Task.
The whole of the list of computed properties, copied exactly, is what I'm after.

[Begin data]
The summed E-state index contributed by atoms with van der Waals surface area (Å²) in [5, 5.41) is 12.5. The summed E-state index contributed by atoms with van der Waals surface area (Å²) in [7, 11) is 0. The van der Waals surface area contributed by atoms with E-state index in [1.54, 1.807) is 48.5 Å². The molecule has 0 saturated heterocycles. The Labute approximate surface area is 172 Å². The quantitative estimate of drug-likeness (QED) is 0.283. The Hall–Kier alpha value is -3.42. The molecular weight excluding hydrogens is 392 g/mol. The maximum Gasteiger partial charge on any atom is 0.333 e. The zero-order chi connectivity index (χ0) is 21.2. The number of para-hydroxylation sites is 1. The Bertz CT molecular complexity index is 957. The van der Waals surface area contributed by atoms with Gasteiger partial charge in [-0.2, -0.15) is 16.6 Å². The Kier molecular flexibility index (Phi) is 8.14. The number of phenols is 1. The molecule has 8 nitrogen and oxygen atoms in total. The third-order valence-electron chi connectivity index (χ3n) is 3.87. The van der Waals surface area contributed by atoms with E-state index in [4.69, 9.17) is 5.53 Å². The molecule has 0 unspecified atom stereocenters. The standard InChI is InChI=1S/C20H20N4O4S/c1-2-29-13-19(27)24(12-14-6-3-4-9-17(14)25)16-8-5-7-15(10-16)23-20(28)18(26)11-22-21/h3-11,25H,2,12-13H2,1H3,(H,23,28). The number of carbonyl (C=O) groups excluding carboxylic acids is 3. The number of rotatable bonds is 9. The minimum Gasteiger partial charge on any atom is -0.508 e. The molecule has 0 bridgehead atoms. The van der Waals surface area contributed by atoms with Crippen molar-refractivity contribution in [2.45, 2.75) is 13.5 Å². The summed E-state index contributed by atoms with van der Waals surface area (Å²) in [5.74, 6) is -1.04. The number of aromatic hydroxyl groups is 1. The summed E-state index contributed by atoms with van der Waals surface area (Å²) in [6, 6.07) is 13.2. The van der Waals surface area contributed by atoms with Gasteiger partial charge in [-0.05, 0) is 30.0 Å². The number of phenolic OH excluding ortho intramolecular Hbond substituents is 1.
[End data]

The summed E-state index contributed by atoms with van der Waals surface area (Å²) in [5, 5.41) is 12.5. The summed E-state index contributed by atoms with van der Waals surface area (Å²) in [7, 11) is 0. The van der Waals surface area contributed by atoms with E-state index in [1.54, 1.807) is 48.5 Å². The molecule has 0 saturated heterocycles. The Labute approximate surface area is 172 Å². The quantitative estimate of drug-likeness (QED) is 0.283. The Hall–Kier alpha value is -3.42. The molecular weight excluding hydrogens is 392 g/mol. The maximum Gasteiger partial charge on any atom is 0.333 e. The zero-order chi connectivity index (χ0) is 21.2. The number of para-hydroxylation sites is 1. The Bertz CT molecular complexity index is 957. The van der Waals surface area contributed by atoms with Gasteiger partial charge in [-0.2, -0.15) is 16.6 Å². The Kier molecular flexibility index (Phi) is 8.14. The number of phenols is 1. The molecule has 8 nitrogen and oxygen atoms in total. The third-order valence-electron chi connectivity index (χ3n) is 3.87. The van der Waals surface area contributed by atoms with E-state index in [4.69, 9.17) is 5.53 Å². The molecule has 0 unspecified atom stereocenters. The standard InChI is InChI=1S/C20H20N4O4S/c1-2-29-13-19(27)24(12-14-6-3-4-9-17(14)25)16-8-5-7-15(10-16)23-20(28)18(26)11-22-21/h3-11,25H,2,12-13H2,1H3,(H,23,28). The number of carbonyl (C=O) groups excluding carboxylic acids is 3. The number of rotatable bonds is 9. The minimum Gasteiger partial charge on any atom is -0.508 e. The molecule has 0 bridgehead atoms. The van der Waals surface area contributed by atoms with Crippen molar-refractivity contribution in [2.45, 2.75) is 13.5 Å². The summed E-state index contributed by atoms with van der Waals surface area (Å²) in [5.74, 6) is -1.04. The number of aromatic hydroxyl groups is 1. The summed E-state index contributed by atoms with van der Waals surface area (Å²) in [6, 6.07) is 13.2. The van der Waals surface area contributed by atoms with Gasteiger partial charge in [-0.05, 0) is 30.0 Å². The number of phenolic OH excluding ortho intramolecular Hbond substituents is 1.